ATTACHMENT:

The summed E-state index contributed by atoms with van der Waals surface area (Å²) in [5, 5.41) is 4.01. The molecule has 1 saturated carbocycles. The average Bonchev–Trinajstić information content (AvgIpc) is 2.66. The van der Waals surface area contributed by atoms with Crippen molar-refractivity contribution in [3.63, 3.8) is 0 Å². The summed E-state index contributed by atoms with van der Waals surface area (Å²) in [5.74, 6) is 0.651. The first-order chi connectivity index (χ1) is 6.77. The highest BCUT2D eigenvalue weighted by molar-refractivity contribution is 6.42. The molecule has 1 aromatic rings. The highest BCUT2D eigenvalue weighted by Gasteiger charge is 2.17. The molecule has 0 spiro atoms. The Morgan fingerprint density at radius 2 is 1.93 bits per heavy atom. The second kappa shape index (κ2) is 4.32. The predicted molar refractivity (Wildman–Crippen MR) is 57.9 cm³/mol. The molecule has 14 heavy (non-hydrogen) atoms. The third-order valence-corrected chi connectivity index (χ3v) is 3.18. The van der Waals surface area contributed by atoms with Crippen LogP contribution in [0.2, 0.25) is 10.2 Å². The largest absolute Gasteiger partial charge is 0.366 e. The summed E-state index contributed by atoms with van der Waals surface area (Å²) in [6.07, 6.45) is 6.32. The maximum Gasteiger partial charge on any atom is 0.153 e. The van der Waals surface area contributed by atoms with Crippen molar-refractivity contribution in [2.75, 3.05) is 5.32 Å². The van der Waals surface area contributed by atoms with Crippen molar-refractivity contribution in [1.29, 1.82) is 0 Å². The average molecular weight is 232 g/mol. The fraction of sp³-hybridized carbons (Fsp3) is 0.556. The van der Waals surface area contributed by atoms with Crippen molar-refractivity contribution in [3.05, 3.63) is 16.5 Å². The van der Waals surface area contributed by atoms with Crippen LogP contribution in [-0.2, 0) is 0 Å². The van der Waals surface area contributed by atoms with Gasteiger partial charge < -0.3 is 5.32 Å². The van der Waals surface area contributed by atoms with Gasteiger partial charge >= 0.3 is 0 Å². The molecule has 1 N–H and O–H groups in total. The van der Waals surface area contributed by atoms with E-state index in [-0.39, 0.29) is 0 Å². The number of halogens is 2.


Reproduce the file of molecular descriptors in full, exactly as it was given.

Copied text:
The summed E-state index contributed by atoms with van der Waals surface area (Å²) in [5, 5.41) is 4.01. The molecule has 1 saturated carbocycles. The average Bonchev–Trinajstić information content (AvgIpc) is 2.66. The van der Waals surface area contributed by atoms with Crippen molar-refractivity contribution in [3.63, 3.8) is 0 Å². The summed E-state index contributed by atoms with van der Waals surface area (Å²) in [5.74, 6) is 0.651. The first-order chi connectivity index (χ1) is 6.77. The highest BCUT2D eigenvalue weighted by molar-refractivity contribution is 6.42. The molecule has 1 aromatic rings. The highest BCUT2D eigenvalue weighted by Gasteiger charge is 2.17. The molecule has 0 spiro atoms. The Morgan fingerprint density at radius 2 is 1.93 bits per heavy atom. The second kappa shape index (κ2) is 4.32. The predicted molar refractivity (Wildman–Crippen MR) is 57.9 cm³/mol. The molecule has 14 heavy (non-hydrogen) atoms. The third-order valence-corrected chi connectivity index (χ3v) is 3.18. The van der Waals surface area contributed by atoms with Crippen LogP contribution in [0.2, 0.25) is 10.2 Å². The largest absolute Gasteiger partial charge is 0.366 e. The summed E-state index contributed by atoms with van der Waals surface area (Å²) in [6.07, 6.45) is 6.32. The maximum Gasteiger partial charge on any atom is 0.153 e. The van der Waals surface area contributed by atoms with Crippen molar-refractivity contribution in [2.75, 3.05) is 5.32 Å². The van der Waals surface area contributed by atoms with Crippen molar-refractivity contribution in [1.29, 1.82) is 0 Å². The average molecular weight is 232 g/mol. The fraction of sp³-hybridized carbons (Fsp3) is 0.556. The van der Waals surface area contributed by atoms with Crippen molar-refractivity contribution in [3.05, 3.63) is 16.5 Å². The van der Waals surface area contributed by atoms with Crippen LogP contribution in [-0.2, 0) is 0 Å². The van der Waals surface area contributed by atoms with Gasteiger partial charge < -0.3 is 5.32 Å². The van der Waals surface area contributed by atoms with Gasteiger partial charge >= 0.3 is 0 Å². The molecule has 1 N–H and O–H groups in total. The van der Waals surface area contributed by atoms with E-state index in [-0.39, 0.29) is 0 Å². The number of halogens is 2.